The FlexShares STOXX Global Broad Infrastructure Index Fund (NYSEArca: NFRA) is higher by more than 20% year-to-date and with infrastructure expected again be a steady asset class in 2020, NFRA could deliver more upside for investors in the year ahead.
NFRA tries to reflect the performance of the STOXX Global Broad Infrastructure Index, which identifies equities that derive the majority of revenue from infrastructure business, providing exposure to not only infrastructure sectors, but non-traditional ones as well.
NFRA yields a decent 2.34% and is positioned to take advantage of election year infrastructure chatter in 2020.
“U.S. transportation infrastructure growth will continue moving more or less in step with leveling off GDP next year,” said Fitch Ratings in a recent note. “Volume growth remains favorable for U.S. airports, ports and toll roads and will remain largely tethered to U.S. GDP movement, which Fitch projects will fall below 2% for 2020.”
Now’s The Time For NFRA
NFRA’s index focuses on long-lived assets in industries with very high barriers to entry, with at least 50% of their revenue from key sectors with a 3-month average daily trending volume of at least $1 million. The portfolio is weighted based on a free-float market cap with certain constraints to limit exposure in any one security, sub-sector, or country. Additionally, the fund is rebalanced annually.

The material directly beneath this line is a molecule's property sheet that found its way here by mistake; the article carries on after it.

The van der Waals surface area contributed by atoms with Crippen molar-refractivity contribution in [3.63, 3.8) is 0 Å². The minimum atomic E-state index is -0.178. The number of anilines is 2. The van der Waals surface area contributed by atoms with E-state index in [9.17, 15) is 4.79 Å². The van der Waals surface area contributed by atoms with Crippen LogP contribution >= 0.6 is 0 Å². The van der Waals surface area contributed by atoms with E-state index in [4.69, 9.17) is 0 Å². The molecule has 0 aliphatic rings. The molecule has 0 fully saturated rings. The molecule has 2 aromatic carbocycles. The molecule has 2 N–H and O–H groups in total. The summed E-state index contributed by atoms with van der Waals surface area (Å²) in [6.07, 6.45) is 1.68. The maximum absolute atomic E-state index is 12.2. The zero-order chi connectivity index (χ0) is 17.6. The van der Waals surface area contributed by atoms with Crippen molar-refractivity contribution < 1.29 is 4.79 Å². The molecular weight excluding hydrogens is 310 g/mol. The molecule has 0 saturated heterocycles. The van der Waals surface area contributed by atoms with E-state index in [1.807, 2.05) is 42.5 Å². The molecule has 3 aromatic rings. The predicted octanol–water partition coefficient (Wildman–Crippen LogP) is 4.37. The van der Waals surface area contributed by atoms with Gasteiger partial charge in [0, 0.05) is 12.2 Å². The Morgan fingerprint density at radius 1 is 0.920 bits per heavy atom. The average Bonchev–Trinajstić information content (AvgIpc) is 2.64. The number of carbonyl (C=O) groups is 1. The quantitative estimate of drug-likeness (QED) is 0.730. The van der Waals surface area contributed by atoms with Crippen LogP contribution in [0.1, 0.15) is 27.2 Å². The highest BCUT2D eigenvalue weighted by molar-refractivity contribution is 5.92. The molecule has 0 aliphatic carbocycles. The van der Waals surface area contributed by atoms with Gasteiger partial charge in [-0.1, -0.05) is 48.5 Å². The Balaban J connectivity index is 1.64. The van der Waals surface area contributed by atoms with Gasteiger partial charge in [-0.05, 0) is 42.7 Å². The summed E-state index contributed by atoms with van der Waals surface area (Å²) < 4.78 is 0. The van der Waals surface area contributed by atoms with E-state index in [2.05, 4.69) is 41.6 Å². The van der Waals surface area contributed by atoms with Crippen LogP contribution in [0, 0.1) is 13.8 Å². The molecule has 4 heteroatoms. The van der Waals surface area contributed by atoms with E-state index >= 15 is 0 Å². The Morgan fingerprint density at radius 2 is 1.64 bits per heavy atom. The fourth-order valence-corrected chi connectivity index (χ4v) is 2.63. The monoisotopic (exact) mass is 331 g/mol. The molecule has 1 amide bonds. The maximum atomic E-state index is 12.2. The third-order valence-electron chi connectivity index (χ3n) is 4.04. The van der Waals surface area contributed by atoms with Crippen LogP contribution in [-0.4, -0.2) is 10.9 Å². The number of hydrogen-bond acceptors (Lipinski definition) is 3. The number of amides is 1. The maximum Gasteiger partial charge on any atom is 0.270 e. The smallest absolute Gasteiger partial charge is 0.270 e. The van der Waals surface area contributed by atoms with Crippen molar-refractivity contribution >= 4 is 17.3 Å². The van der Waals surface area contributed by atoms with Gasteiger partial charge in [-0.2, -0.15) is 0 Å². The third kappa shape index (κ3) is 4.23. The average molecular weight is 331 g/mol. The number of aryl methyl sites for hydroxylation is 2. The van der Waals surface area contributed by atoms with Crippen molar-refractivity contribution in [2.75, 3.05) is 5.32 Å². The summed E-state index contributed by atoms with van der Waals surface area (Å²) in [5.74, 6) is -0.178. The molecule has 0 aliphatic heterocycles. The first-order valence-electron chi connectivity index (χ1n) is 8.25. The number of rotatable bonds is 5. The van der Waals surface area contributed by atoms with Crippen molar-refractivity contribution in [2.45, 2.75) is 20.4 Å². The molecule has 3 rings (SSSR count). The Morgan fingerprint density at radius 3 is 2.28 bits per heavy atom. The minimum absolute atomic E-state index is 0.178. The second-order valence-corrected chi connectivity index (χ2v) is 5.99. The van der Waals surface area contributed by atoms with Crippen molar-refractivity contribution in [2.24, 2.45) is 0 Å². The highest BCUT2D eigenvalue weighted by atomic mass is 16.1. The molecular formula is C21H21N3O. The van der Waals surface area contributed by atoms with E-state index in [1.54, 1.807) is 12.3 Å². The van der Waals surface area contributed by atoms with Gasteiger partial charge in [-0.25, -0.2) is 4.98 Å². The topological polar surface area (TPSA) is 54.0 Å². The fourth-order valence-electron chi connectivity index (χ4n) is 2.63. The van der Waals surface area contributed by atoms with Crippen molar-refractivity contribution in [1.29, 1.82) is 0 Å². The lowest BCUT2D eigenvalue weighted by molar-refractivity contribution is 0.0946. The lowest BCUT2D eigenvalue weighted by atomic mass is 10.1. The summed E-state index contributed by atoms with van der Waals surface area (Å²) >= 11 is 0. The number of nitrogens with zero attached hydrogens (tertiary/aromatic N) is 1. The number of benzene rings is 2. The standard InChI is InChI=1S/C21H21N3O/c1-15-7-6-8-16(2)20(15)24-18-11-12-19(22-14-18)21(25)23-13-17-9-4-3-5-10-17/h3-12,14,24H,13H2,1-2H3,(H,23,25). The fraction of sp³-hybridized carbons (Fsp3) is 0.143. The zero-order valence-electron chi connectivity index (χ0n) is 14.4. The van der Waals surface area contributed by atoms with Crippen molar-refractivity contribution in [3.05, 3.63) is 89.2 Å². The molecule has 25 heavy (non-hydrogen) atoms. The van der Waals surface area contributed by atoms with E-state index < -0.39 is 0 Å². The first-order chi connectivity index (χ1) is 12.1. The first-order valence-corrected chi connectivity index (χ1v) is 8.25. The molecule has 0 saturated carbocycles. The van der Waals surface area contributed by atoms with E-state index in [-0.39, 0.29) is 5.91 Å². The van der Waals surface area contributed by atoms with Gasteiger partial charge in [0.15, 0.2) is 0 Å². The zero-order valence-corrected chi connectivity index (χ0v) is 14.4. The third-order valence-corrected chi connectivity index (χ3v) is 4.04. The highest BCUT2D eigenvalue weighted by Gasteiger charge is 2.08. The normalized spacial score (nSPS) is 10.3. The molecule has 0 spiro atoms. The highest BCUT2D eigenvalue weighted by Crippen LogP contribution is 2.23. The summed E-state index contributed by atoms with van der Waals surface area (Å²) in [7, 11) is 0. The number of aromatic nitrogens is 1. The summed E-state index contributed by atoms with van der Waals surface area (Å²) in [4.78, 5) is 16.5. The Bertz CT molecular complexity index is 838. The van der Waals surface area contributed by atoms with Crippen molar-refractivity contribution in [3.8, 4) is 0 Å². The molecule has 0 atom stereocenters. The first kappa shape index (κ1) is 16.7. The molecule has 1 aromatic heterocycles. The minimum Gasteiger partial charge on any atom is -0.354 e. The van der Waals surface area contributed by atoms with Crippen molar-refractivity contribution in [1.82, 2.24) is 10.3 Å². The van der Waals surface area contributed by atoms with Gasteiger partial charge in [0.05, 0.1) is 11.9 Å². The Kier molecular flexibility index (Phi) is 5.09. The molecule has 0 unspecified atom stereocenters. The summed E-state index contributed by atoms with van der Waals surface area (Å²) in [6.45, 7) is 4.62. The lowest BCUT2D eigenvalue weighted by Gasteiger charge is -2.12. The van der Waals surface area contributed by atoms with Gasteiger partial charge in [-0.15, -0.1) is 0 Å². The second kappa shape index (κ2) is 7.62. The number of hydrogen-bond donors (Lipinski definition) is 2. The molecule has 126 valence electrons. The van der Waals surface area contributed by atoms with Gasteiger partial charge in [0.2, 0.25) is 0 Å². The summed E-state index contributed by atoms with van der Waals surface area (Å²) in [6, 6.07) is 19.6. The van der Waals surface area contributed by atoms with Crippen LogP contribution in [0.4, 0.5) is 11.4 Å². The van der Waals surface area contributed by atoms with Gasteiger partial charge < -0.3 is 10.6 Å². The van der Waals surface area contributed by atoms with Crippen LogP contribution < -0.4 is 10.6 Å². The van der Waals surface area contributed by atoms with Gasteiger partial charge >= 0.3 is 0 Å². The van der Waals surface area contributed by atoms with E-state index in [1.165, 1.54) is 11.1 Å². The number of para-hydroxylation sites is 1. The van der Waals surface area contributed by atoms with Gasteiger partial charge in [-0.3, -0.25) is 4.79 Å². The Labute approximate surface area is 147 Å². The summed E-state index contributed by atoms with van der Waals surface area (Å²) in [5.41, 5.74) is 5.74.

“Moving more closely in tandem with U.S. GDP next year will be U.S. toll roads and ports,” notes Fitch. “Stronger performance is expected for toll roads in the Southeast and Southwest regions in particular, due to stronger demographic trends versus the U.S. overall. Meanwhile, volumes at East Coast ports are likely to continue outpacing those of their West Coast counterparts due to their higher exposure to Chinese tariffs. Over time, revenues may start to decline at West Coast ports the longer the trade impasse with China continues.”
Investors who want to access global infrastructure investments through a liquid vehicle may consider NFRA as an alternative to being forced into long lock-up periods and high initial investments associated with direct infrastructure exposure.
Furthermore, infrastructure exposure could help protect against long-term inflationary risks since most infrastructure operators pass through the cost increases of inflation to users per long-term contracts that typically underpin the infrastructure business models.
“Two other key developments are worth close watch next year, the first being the fate of PPPs as developer risk allocation led to some contractors exiting the U.S. market,” according to Fitch. “The second is emerging technologies like driverless cars and connected vehicles. Parking assets and managed lanes appear most vulnerable to this change, though more widespread risk is unlikely to manifest for at least the next decade.”
For more information on the infrastructure sector, visit our infrastructure category.
The opinions and forecasts expressed herein are solely those of Tom Lydon, and may not actually come to pass. Information on this site should not be used or construed as an offer to sell, a solicitation of an offer to buy, or a recommendation for any product.